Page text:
Re: CRYO: Reanimation options

Robert J. Bradbury (
Thu, 30 Sep 1999 12:20:10 -0700 (PDT)

On Thu, 30 Sep 1999, Robin Hanson wrote:

> Robert B. wrote:
> >Nanotech stands a good chance of leaving bankrupt most older
> >forms of wealth storage. If you aren't alive to manage it,
> >I would doubt you are going to wake up wealthy.
> I'm skeptical about this. A broad-based index mutual fund
> should work fine, as long as the index is remixed frequently
> to include new upstart forms of wealth. Even a stock fund
> would probably do fine, as new corporations should be big
> players in whatever the nanotech economy turns out to value
> most.

I agree, in theory. You may have to remix very fast or have an AI managing things however. In terms of "older forms", I was mainly thinking of gold, bonds, funds managed by risk-averse individuals, etc. Land remains an interesting question in my mind since as the saying goes "they aren't making any more of it" and the places with the naturally great weather, views, etc. are limited. Whether the desire for these places is offset by nanotech moving many more people into tall cities will be an interesting question. Does one want to live in the small house on Malabu Beach or on the 538th floor of the Floating Bahamas Tower?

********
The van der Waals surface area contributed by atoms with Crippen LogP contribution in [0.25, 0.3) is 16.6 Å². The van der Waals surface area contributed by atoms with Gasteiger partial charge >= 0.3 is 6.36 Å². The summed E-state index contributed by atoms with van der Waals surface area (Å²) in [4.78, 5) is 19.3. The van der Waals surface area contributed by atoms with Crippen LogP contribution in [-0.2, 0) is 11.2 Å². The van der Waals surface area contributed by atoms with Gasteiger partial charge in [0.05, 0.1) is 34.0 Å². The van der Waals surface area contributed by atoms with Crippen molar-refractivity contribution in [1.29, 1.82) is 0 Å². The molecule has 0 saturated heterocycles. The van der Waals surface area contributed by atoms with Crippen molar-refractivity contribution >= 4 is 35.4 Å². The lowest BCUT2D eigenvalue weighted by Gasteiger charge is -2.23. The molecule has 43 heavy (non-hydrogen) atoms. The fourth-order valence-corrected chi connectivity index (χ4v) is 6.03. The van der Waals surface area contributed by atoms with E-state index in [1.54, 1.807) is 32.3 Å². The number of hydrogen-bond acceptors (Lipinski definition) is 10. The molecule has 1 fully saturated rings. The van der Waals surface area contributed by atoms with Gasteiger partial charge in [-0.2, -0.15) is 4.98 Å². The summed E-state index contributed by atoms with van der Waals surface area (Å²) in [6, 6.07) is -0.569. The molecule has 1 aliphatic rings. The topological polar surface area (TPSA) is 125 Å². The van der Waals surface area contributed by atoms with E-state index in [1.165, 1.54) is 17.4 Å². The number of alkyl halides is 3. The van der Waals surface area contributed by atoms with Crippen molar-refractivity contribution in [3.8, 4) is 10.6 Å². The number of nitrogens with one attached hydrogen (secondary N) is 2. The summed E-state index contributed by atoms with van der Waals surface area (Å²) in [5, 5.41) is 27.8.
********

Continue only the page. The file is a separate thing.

> > (b) Reanimate using the first upload technology. ...
> That is my choice. I expect the first unfrozen will be uploads,
> and the first uploads will be the unfrozen. As I've argued
> before, descendants of the first uploads stand a good chance of
> grabbing a big chunk of all future wealth, just from selling
> their labor.

By "descendants", should I assume you mean self-evolved or copied entities?

So you think there are/will be frozen people who say "use the first available technology to upload" (even if the failure rate is say 70%)?

The question becomes what is "future wealth" and to what degree "labor" in any traditional sense will be displaced by "non-conscious" machines. From my perspective, the only wealth that might exist in the future is intellectual property (i.e. designs). But I think their value may be quite limited by open source designs.

The control of matter or energy might be considered wealth, but only to entities that put themselves on an exponantial "self"-growth path. If the first successful unfrozen does that, then one potential result would be the rest of us getting left in the cold and dark. If societies see that in advance then presumably they would try to outlaw it. So you could have the conscious entities operating in such a way as to prevent the unconscious entities from regaining consciousness.